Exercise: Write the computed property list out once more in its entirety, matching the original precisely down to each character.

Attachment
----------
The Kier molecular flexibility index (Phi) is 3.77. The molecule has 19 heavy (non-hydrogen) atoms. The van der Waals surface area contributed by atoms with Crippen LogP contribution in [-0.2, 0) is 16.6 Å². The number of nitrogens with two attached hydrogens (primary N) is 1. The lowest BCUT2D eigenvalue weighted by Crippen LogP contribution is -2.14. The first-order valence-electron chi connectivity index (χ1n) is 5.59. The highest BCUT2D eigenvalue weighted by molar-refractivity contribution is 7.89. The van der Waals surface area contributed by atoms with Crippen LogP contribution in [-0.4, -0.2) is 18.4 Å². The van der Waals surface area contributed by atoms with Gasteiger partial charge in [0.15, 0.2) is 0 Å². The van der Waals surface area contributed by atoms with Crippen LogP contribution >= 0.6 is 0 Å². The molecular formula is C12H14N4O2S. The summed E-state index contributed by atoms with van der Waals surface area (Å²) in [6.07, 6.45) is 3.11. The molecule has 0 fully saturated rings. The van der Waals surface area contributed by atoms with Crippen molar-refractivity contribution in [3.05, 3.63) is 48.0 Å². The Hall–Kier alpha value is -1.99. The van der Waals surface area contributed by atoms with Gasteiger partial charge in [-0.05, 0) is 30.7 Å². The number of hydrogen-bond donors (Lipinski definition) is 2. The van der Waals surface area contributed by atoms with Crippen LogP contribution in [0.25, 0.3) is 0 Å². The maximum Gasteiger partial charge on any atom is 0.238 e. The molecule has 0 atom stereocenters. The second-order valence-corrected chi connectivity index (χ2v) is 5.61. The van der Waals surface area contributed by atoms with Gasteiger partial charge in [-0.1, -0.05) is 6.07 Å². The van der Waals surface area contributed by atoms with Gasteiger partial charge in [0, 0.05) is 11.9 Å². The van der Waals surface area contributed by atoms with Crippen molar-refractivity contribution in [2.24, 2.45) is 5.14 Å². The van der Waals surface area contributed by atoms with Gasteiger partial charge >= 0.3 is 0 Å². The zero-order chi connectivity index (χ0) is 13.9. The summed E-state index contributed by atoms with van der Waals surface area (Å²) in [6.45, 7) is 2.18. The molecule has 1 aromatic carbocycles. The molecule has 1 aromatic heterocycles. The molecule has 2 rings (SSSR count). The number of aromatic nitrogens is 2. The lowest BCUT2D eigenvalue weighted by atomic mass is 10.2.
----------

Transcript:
The Kier molecular flexibility index (Phi) is 3.77. The molecule has 19 heavy (non-hydrogen) atoms. The van der Waals surface area contributed by atoms with Crippen LogP contribution in [-0.2, 0) is 16.6 Å². The number of nitrogens with two attached hydrogens (primary N) is 1. The lowest BCUT2D eigenvalue weighted by Crippen LogP contribution is -2.14. The first-order valence-electron chi connectivity index (χ1n) is 5.59. The highest BCUT2D eigenvalue weighted by molar-refractivity contribution is 7.89. The van der Waals surface area contributed by atoms with Crippen LogP contribution in [-0.4, -0.2) is 18.4 Å². The van der Waals surface area contributed by atoms with Gasteiger partial charge in [0.15, 0.2) is 0 Å². The van der Waals surface area contributed by atoms with Crippen LogP contribution >= 0.6 is 0 Å². The molecular formula is C12H14N4O2S. The summed E-state index contributed by atoms with van der Waals surface area (Å²) in [6.07, 6.45) is 3.11. The molecule has 0 fully saturated rings. The van der Waals surface area contributed by atoms with Crippen molar-refractivity contribution in [3.05, 3.63) is 48.0 Å². The Hall–Kier alpha value is -1.99. The van der Waals surface area contributed by atoms with Gasteiger partial charge in [-0.05, 0) is 30.7 Å². The number of hydrogen-bond donors (Lipinski definition) is 2. The van der Waals surface area contributed by atoms with Crippen LogP contribution in [0.25, 0.3) is 0 Å². The maximum Gasteiger partial charge on any atom is 0.238 e. The molecule has 0 atom stereocenters. The second-order valence-corrected chi connectivity index (χ2v) is 5.61. The van der Waals surface area contributed by atoms with Gasteiger partial charge in [-0.1, -0.05) is 6.07 Å². The van der Waals surface area contributed by atoms with Gasteiger partial charge in [0, 0.05) is 11.9 Å². The van der Waals surface area contributed by atoms with Crippen molar-refractivity contribution in [2.24, 2.45) is 5.14 Å². The van der Waals surface area contributed by atoms with Gasteiger partial charge >= 0.3 is 0 Å². The zero-order chi connectivity index (χ0) is 13.9. The summed E-state index contributed by atoms with van der Waals surface area (Å²) in [6.45, 7) is 2.18. The molecule has 1 aromatic carbocycles. The molecule has 1 aromatic heterocycles. The molecule has 2 rings (SSSR count). The number of aromatic nitrogens is 2. The lowest BCUT2D eigenvalue weighted by atomic mass is 10.2.